Needless to say, the steel industry isn’t content to sit by and watch new materials erode their market. They are working hard to come up with new and better steel all the time to fend off the increasing competition from composites and aluminum. And for manufacturers like the auto industry, steel has the appeal of the familiar.
How Strong is Ultra-Strong?
“The auto industry is really trying to squeeze as much as they can out of steel auto bodies,” says Regu Ramoo, vice president of engineering at Altair Engineering. “The Acura 2007 MDX, for example, has seven different grades of high-strength steel in the body.”
And what, exactly, is high-strength steel? You can categorize steel broadly into three grades: everyday mild steel, high-strength steel, and ultra-high-strength steel. These categories, and the divisions between them, are somewhat arbitrary: Definitions change over time, and may vary depending on your source.
“Traditionally, anything that is not mild steel was referred to as high-strength steel or HSLA,” says Ramoo, referring to the acronym for high-strength low-alloy. “So, by American Iron & Steel Institute standards, anything above 275 MPa yield strength is HSLA.” (MPa = megapascals, or newtons per millimeter squared).
It used to be that the top end for high-strength steel had a yield strength of around 550 MPa, about twice that of commodity mild steel, Ramoo adds. Anything above that was considered ultra-high-strength, exotic or special-purpose. These days, with the top end in the vicinity of 1,700 MPa, definitions have shifted.
“Most automotive engineers today would consider high-strength or advanced high-strength to start at about 350 MPa,” says Ramoo. “We would designate steels above 950 MPa as ultra-high.”
Not surprisingly, high-strength and ultra-high-strength steels cost considerably more than mild steel. They are also more difficult to stamp and form.
As steel gets stronger, it becomes less malleable, says Ramoo: “The allowable elongation -- the allowable strain-to-failure -- is less. Your typical steel can go up to about 50% strain-to-failure. In really high-strength steel, you’re talking about maybe less than 10% strain-to-failure.”
Forming and Joining
Ultra-high-strength steel is still formable, just less so. It may require special processes such as hot forming, which can add to the complexity and cost.
But when it comes to formability, Ramoo says, you just can’t beat steel. “There are very few parts you cannot make out of steel, and the cycle time to stamp out steel parts is so much shorter,” he says. “They have that inherent advantage over composites. When you need high volumes, you can’t go with composites because the cycle time is so long.”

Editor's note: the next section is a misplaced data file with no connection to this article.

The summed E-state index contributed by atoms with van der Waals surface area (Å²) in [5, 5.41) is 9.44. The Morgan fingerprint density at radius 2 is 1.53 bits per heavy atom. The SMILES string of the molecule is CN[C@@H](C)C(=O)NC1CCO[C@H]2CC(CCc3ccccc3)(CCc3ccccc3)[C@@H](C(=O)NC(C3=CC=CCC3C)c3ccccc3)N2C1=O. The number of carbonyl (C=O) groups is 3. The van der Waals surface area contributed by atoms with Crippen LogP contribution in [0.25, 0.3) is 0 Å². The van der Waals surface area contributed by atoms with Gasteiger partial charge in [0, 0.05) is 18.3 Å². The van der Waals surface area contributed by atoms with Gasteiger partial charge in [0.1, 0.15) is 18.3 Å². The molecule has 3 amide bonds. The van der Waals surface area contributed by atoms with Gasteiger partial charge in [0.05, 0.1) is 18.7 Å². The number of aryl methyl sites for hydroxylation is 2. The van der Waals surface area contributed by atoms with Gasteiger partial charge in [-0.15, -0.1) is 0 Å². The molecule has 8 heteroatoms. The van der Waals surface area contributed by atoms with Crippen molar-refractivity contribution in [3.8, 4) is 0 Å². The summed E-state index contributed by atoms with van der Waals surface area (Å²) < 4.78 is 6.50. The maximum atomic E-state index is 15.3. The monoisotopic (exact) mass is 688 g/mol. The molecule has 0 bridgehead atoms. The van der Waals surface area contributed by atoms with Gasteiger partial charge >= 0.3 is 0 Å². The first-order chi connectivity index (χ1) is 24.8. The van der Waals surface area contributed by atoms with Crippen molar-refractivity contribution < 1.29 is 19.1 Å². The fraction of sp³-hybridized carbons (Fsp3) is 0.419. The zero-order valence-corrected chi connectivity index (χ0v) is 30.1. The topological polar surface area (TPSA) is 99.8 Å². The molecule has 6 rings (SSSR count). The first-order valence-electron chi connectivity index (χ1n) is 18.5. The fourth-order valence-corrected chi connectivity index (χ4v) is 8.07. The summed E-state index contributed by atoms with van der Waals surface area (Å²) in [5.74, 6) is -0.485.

Those stamped steel parts are not only faster to make, they are much more consistent than composite parts. It’s also much easier to join steel parts.
“We understand welding of steel parts far more than we understand welding aluminum -- and far more than we understand joining composites,” Ramoo explains. “There are a lot of things we just don’t know about aluminum and composites. It might be fine for the first three years, but after five years, what’s going to happen to the join? Is it going to creep? Are the bolts going to loosen? Will it become brittle?”
Ramoo points out that you can even weld steel of different strengths together in a blank to create fancy, tailor-welded blanks, to get multiple grades of steel through a single part -- a sort of steel composite, if you will.
We Love Steel
Let’s face it, steel’s the standard. Consequently, it’s easier to work new kinds of steel into the existing manufacturing process than totally new materials.
“Look at the current infrastructure,” says Ramoo. “Everything in most auto plants is designed for a steel body right now.
“The cost penalty for high-strength steel is smaller than for aluminum and composites,” he continues, “and there are a lot of parts that you can improve by replacing them with the new grades of higher-strength steel. There’s a lot of room for automakers to lighten the steel body without having to resort to aluminum and composites.”
Steel is cheap, it’s recyclable, and we understand how to work with it pretty well. While composites certainly have their place in today’s auto industry, steel’s not going to be replaced anytime soon.
Contributing Editor Mark Clarkson is DE’s expert in visualization, computer animation, and graphics. His newest book is Photoshop Elements by Example. Visit him on the web at MarkClarkson.com or send e-mail about this article to DE-Editors@deskeng.com.
American Iron & Steel Institute
Engineering Technology Associates
Engineering the Future of Steel